Reuters Algerians chant and dance while holding rifles at the opening of an event at Algiers, June 4, 2006.
Foreign Affairs From The Anthology: The Arab Spring at Five
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Algeria After the Arab Spring

Algiers Came Out Ahead—But the Good Times Could Be Over

In early 2011, most pundits expected that Algeria—plagued by corruption, nepotism, deteriorating socioeconomic conditions, restricted freedoms, housing shortages, and bad governance—would be the next country to face an Arab Spring uprising. And although riots did shake the country, they were contained swiftly (and without bloodshed) by a large, well trained, well equipped, and well paid police force.

To this day, sporadic and localized strikes, protests, and riots are routine. There are sometimes as many as 500 a month. But, generally speaking, the regime has been able to address them through payoffs in the form of higher salaries or housing vouchers. Protests, in other words, are kept localized and opposition groups have little popular support. Besides, many of them have been co-opted by the government, with leaders of most of the opposition parties having participated in one way or another in successive governments.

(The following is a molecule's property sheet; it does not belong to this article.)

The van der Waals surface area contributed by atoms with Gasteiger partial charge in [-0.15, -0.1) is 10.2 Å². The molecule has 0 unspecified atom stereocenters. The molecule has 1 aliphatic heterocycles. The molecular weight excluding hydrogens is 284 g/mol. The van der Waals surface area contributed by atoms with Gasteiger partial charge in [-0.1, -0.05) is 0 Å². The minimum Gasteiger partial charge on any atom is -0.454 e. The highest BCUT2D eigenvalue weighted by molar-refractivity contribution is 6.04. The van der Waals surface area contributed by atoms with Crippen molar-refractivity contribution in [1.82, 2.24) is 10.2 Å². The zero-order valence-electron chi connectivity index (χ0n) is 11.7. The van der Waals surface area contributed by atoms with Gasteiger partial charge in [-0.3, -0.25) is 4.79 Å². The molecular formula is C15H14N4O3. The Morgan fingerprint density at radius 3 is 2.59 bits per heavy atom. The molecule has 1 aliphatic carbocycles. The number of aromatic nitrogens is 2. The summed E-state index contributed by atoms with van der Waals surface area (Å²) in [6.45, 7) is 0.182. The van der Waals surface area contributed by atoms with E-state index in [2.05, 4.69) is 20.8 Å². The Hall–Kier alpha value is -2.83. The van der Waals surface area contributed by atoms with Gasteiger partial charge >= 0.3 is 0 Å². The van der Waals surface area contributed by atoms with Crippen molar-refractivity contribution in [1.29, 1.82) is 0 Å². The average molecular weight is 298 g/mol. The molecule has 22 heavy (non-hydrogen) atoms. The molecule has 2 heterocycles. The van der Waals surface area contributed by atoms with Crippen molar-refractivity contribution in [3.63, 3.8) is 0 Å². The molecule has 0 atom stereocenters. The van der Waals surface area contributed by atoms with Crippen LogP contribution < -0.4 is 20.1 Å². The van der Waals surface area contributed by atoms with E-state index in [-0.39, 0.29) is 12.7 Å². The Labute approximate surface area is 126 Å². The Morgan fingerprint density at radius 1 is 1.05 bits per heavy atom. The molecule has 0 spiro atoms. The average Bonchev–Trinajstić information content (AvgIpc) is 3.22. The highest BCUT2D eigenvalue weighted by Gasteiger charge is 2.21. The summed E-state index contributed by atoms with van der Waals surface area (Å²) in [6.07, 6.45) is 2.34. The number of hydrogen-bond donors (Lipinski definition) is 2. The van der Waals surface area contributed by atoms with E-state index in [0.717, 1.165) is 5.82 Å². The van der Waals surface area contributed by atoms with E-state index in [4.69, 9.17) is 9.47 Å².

Algerian President Abdelaziz Bouteflika has been able to succeed in co-opting the public and the opposition where other governments in the region have failed because Algerians still remember the brutal conflict throughout the 1990s, when government forces faced off against various Islamist groups. The Islamic Salvation Front had been poised to win the 1992 legislative elections, which were abruptly cancelled, provoking widespread violence. Likewise, the government still has plenty of cash from oil and gas reserves to buy loyalty. The only question, though, is whether the regime’s resilience will last in the face of new challenges.

President Abdelaziz Bouteflika looks on during a swearing-in ceremony in Algiers, April 28, 2014.

President Abdelaziz Bouteflika looks on during a swearing-in ceremony in Algiers, April 28, 2014.

THE PROBLEM OF SUCCESSION

After watching Tunisian dictator Zine el Abidine Ben Ali flee his country in January 2011, Bouteflika promised that he would introduce reforms aimed at what he termed “deepening the democratic process” in Algeria. He lifted the state of emergency that had been in place since 1992 and presented in April of that year a roadmap for reform. It included unspecific promises to amend the constitution and revise the laws governing elections, political parties and associations, women’s participation in public life, and the media.

The reform package, including the bill on

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